Racial justice proponents at odds with Supreme Court ruling on disparaging trademarks

SupremeCourt_540_1.jpgThe NFL’s Washington Redskins may have the legal ground to continue using their nickname — which has come under fire because of its derogatory nature toward Native Americans. But racial justice advocates of the United Church of Christ believe the team still lacks the moral standing to keep the racially demeaning name.

The U.S. Supreme Court on Monday, June 19, struck down a law that prohibits the government from registering offensive trademarks because it infringes on free speech. The ruling is expected to help the NFL team’s legal battle over its nickname.

“The term ‘Redskins’ was imposed upon Native people in this country,” said the Rev. Velda Love, UCC racial justice minister. “It symbolizes the diminution of Indian people into being both less than human and savages. The truth is this nation was built on the genocide of the Indigenous peoples. Using Indians as a mascot is another form of European invasion, appropriation, and white privilege.”

The court’s ruling was a victory for an Asian-American rock group that wanted to trademark its name, and was closely watched for its potential impact on sports teams (such as Washington’s football franchise and the Cleveland Indians baseball club) and schools who use native imagery and nicknames. Washington lost its nickname trademark when it was revoked in 2014.

The Rev. Alex Vishio, assistant minister for social justice and witness with the Central Atlantic Conference, believes the Supreme Court’s ruling raises questions about the distinction between speech that offends and speech that has been shown to be harmful.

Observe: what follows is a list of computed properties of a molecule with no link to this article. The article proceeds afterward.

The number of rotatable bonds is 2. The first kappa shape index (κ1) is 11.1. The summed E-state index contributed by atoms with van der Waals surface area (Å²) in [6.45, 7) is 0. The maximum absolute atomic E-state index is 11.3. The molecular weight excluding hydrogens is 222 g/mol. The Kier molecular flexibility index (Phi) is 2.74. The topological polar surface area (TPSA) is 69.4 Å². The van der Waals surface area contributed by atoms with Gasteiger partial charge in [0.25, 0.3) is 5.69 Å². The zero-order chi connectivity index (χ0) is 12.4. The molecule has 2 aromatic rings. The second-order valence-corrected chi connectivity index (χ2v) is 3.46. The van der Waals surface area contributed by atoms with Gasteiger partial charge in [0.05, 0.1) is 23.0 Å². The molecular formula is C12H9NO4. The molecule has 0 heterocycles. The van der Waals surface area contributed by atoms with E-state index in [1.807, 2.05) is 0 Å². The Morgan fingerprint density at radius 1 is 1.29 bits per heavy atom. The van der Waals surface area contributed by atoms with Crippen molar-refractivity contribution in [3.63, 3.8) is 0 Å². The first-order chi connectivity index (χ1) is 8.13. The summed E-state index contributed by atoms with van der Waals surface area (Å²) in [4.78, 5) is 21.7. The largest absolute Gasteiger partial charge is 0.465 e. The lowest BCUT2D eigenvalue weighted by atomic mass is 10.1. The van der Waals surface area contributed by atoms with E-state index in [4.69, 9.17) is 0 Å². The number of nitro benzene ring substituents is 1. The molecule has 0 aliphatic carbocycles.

“While you can’t ban speech that offends someone, what about speech that has been shown to harm individuals and youth?” Vishio said, pointing to the American Psychological Association’s recommendation in 2005 to drop all use of native-themed mascots, nicknames and logos.

“We still hold that it’s morally impermissible, and our position does not change in principle,” Vishio said.

The General Synod of the UCC passed a 2015 resolution that called the church to boycott the franchise’s merchandise and all games until the team changes its nickname and logo. Prior to that, the 2013 General Synod adopted a resolution for the church to repudiate the Doctrine of Discovery, which authorized the genocide of Indigenous peoples and the theft of their lands by asserting non-Christian lands could be possessed by those discovering them.

“This doctrine is still operative today in U.S. law and in international law,” Love said. “It continues to have serious impact on the ordinary daily lives of contemporary Native American communities. Therefore, we, the United Church of Christ, stand in solidarity with American Indian people opposing the use of the name ‘Redskins’ and the logo.”

Categories: United Church of Christ News

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